Robert Mapplethorpe

Andy Warhol


Not on display

Robert Mapplethorpe 1946–1989
Photograph, gelatin silver print on paper
Support: 476 × 377 mm
frame: 745 × 618 × 37 mm
ARTIST ROOMS Tate and National Galleries of Scotland
ARTIST ROOMS Acquired jointly with the National Galleries of Scotland through The d'Offay Donation with assistance from the National Heritage Memorial Fund and the Art Fund 2008


In this black and white portrait photograph the artist Andy Warhol is seen standing up leaning his right shoulder against a white wall. The artist stares directly at the camera with a somewhat blank expression, his mouth slightly ajar, as he rubs his hands in front of himself in a nervous fashion. Warhol wears a turtleneck jumper underneath a black suit jacket, a pair of jeans into which his jumper is tucked, and his customary white wig. He stands in front of a plain grey backdrop which extends to the right edge of the print, while the white wall that he leans against is shot in line with the picture plane so that it appears as a flat vertical band occupying almost a quarter of the composition.

By the time this image was taken in 1983 Mapplethorpe and Warhol had already met on several occasions. The photographer took four portrait photographs of Warhol during the artist’s lifetime, all of which are in the ARTIST ROOMS collection, including another photograph taken during this same session in 1983 (Tate AR00219). In another portrait Warhol assumes a pose similar to that adopted in this image, in which he faces the camera with a blank expression, with his hands forming a V shape in front of him (Tate AR00220). Making his sitters feel comfortable while being photographed was important to Mapplethorpe. He allowed his subjects to create a role in front of the camera, which Warhol does here with his blunt stare and awkward pose.

While Warhol is captured in this image with a characteristic stark gaze, Mapplethorpe sensed a softening of the artist’s rigid exterior in a conversation with Warhol near the time of his death:

I think he was finally becoming much more human somehow and he was voicing what he really thought as opposed to what people would react to. I think that was sort of one thing that I was really shocked about, that he died at a moment when I think he was finally sort of feeling comfortable somehow.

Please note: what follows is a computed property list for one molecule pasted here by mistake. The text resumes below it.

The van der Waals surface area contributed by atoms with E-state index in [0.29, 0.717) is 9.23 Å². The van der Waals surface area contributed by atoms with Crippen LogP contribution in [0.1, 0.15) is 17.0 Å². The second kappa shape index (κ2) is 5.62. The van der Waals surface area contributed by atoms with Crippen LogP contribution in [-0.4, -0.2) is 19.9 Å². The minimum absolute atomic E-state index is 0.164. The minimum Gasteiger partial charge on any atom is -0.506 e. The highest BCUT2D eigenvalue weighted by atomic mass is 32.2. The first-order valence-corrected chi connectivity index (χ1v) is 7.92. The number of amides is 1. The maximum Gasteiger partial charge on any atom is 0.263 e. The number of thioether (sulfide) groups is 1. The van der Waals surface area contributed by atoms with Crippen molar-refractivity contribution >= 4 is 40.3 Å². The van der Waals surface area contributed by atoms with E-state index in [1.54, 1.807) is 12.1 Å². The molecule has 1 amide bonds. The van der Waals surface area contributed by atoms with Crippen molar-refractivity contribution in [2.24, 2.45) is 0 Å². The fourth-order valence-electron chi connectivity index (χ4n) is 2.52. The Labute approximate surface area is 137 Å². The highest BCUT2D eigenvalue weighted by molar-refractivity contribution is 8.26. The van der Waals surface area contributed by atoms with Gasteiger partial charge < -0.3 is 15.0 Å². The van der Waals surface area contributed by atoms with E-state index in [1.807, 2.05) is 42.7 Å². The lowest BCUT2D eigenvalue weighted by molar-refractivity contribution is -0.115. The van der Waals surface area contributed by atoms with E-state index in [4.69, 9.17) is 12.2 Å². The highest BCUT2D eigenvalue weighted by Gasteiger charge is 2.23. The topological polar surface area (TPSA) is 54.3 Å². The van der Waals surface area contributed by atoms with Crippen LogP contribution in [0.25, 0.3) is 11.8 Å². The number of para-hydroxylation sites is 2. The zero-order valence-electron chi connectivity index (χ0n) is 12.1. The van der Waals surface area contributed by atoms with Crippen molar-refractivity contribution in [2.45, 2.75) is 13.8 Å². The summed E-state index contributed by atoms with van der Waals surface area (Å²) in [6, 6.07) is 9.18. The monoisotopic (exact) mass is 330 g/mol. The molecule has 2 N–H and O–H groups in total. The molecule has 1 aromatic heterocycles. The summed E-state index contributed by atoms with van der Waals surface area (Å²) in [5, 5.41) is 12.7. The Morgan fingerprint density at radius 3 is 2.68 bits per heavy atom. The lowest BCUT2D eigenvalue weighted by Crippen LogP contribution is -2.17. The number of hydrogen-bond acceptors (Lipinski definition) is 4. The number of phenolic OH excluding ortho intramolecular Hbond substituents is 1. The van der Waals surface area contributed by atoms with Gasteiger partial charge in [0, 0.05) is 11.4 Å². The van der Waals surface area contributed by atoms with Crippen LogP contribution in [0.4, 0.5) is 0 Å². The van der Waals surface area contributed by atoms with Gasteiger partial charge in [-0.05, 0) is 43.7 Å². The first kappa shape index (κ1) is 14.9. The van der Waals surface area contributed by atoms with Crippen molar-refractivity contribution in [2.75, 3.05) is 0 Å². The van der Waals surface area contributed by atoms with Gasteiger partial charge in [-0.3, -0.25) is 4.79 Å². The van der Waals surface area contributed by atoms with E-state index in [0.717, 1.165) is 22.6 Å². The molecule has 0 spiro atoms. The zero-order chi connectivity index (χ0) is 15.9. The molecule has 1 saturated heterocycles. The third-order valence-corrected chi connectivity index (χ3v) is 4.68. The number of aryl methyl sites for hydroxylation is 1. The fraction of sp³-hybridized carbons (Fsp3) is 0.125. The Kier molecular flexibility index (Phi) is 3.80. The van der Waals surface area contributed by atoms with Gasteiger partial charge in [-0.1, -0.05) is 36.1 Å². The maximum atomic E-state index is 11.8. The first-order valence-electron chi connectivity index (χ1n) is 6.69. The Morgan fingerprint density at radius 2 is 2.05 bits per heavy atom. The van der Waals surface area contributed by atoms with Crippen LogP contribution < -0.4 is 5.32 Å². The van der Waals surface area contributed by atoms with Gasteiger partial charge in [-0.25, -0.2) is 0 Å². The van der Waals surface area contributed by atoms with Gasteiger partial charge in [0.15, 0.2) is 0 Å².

(Mapplethorpe in Arena: Robert Mapplethorpe, dir. by Nigel Finch, BBC television documentary, 18 March 1988.)

Mapplethorpe was influenced by Warhol early in his career, and his move to Manhattan in 1969 was partially motivated by his desire to befriend Warhol. The singer Patti Smith noted that he ‘loved Andy Warhol and considered him our most important living artist. It was as close to hero worship as he ever got’ (Smith 2010, p.69). However, this admiration was also met with caution; Mapplethorpe’s biographer Patricia Morrisroe notes that the photographer soon realised that Warhol ‘wasn’t exactly the mentor type – people helped Warhol, not the other way around’ (Morrisroe 1995 p.140).

In the same year that this photograph was taken Warhol created a black and white silkscreen portrait of Mapplethorpe (Tate AR00232). While the photographer may have been wary of Warhol he still held him in high regard, with Morrisroe describing the silkscreen portrait which hung in his living room on West 23rd Street as the ‘ultimate symbol’ of Mapplethorpe’s success (Morrisroe 1995, p.297).

Further reading
Gary Indiana and Robert Mapplethorpe, ‘Robert Mapplethorpe’, BOMB, no.22, winter 1988, pp.18–23.
Patricia Morrisroe, Mapplethorpe. A Biography, London 1995.
Patti Smith, Just Kids, London 2010.

Susan Mc Ateer
University of Edinburgh
June 2013

The University of Edinburgh is a research partner of ARTIST ROOMS.

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Online caption

Andy Warhol (1928-1987) was one of the most influential artists of the late twentieth century. Indeed, Mapplethorpe had idolised him while he was studying at Pratt Institute in Brooklyn in the late 1960s. However, by 1973 when they showed together at the Gotham Book Mart in New York, they were distrustful of each other. In 1983 they photographed each other. Mapplethorpe’s photographs of Warhol show him with his customary blank expression. In this particular work, Mapplethorpe has emphasised Warhol’s loneliness by pressing him up against a wall and leaving an empty space on the right. He rubs his hands together rather nervously.

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